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Wednesday, 30 November 1983
Page: 3071

Senator PETER BAUME(10.00) —As a number of questions may be asked I intervene now to answer those posed by Senator Macklin. First, what we are talking about is how the Parliament might comment upon a redistribution, not a provisional redistribution. I do not want in any way to mislead my colleagues. We have tried to keep the time frame as short as we can, but a redistribution will take place quite infrequently. If there were a redistribution in 1984 there would possibly not be another redistribution until 1991. The intervening period could be as long as that.

The numbers of days and weeks for which we have provided in this amendment are not beyond negotiation if people think the periods specified are too long. If the full time were taken it might add eight weeks to the process. It might require 14 days for the Parliament to come together and I think a further period of six weeks is allowed. It is hoped that the process would take place more quickly, but that is absolutely the longest time it could take to allow the Parliament to make its views known and for the augmented Electoral Commission to respond. I do not want to mislead honourable senators. I think eight weeks could be added, but in terms of the importance of a redistribution and the relative infrequency of redistributions I think that time would be immaterial. In the event that a government was keen to get a redistribution through I think, that time being fixed and relatively brief, it could be worked into its planning.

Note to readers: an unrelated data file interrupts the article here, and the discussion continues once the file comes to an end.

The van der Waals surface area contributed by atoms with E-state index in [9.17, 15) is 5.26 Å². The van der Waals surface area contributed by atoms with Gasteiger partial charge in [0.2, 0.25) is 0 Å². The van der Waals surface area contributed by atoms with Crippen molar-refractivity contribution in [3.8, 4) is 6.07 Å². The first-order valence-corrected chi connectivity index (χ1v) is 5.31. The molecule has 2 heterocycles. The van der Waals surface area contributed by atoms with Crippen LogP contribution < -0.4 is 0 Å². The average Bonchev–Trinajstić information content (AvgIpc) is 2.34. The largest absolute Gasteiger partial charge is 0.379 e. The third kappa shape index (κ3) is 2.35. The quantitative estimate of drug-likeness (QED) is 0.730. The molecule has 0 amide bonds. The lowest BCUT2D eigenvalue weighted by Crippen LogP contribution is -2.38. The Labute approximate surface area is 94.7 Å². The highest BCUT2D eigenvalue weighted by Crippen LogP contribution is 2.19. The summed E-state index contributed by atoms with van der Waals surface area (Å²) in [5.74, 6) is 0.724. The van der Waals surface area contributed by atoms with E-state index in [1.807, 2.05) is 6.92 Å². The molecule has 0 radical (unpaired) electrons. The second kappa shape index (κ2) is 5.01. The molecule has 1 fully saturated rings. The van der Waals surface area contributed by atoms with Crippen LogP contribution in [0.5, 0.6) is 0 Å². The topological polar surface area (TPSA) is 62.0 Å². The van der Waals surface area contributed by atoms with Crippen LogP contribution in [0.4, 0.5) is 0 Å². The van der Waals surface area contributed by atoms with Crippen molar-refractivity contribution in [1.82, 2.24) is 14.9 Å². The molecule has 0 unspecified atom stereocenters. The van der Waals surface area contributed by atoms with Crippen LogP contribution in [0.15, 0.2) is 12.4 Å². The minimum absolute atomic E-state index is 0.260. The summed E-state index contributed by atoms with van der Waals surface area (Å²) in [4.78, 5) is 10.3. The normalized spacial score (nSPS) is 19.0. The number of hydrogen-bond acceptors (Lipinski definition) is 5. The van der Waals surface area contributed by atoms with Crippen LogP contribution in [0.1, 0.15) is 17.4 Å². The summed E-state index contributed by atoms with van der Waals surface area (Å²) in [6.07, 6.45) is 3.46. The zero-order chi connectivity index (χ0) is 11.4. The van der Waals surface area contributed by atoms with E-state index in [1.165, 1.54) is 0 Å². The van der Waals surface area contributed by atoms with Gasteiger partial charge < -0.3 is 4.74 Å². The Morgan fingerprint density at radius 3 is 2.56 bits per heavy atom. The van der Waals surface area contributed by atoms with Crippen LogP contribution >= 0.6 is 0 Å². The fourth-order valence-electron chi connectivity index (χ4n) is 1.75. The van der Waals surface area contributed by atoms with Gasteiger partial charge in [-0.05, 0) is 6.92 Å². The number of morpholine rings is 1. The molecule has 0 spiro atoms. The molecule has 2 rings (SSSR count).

I think I can answer the other question asked by Senator Macklin. We have written that amendment to permit but not to require the Parliament to meet. The circulation of the documents is designed to alert senators or members of the House of Representatives to the fact that the document is available. That is why we ask that it be circulated. The mechanism for the Houses to meet when Parliament is out of session is contained in a motion which the Senate passes at the end of every session. The motion provides a mechanism by which the Senate may be called together and it requires the support of an absolute majority of senators. Of course, I wondered whether that was necessary but, upon reflection, if we cannot get a majority of senators to support a motion there is no point in bringing the Parliament together. The requirement for recalling the Parliament is that a majority of senators must inform the President, Mr Chairman or whoever is acting in place of the President at the time of their support for that action . So I do not think that the amendment as written imposes any obligation on the Parliament to reconvene and I would be very surprised if it could be construed in that way.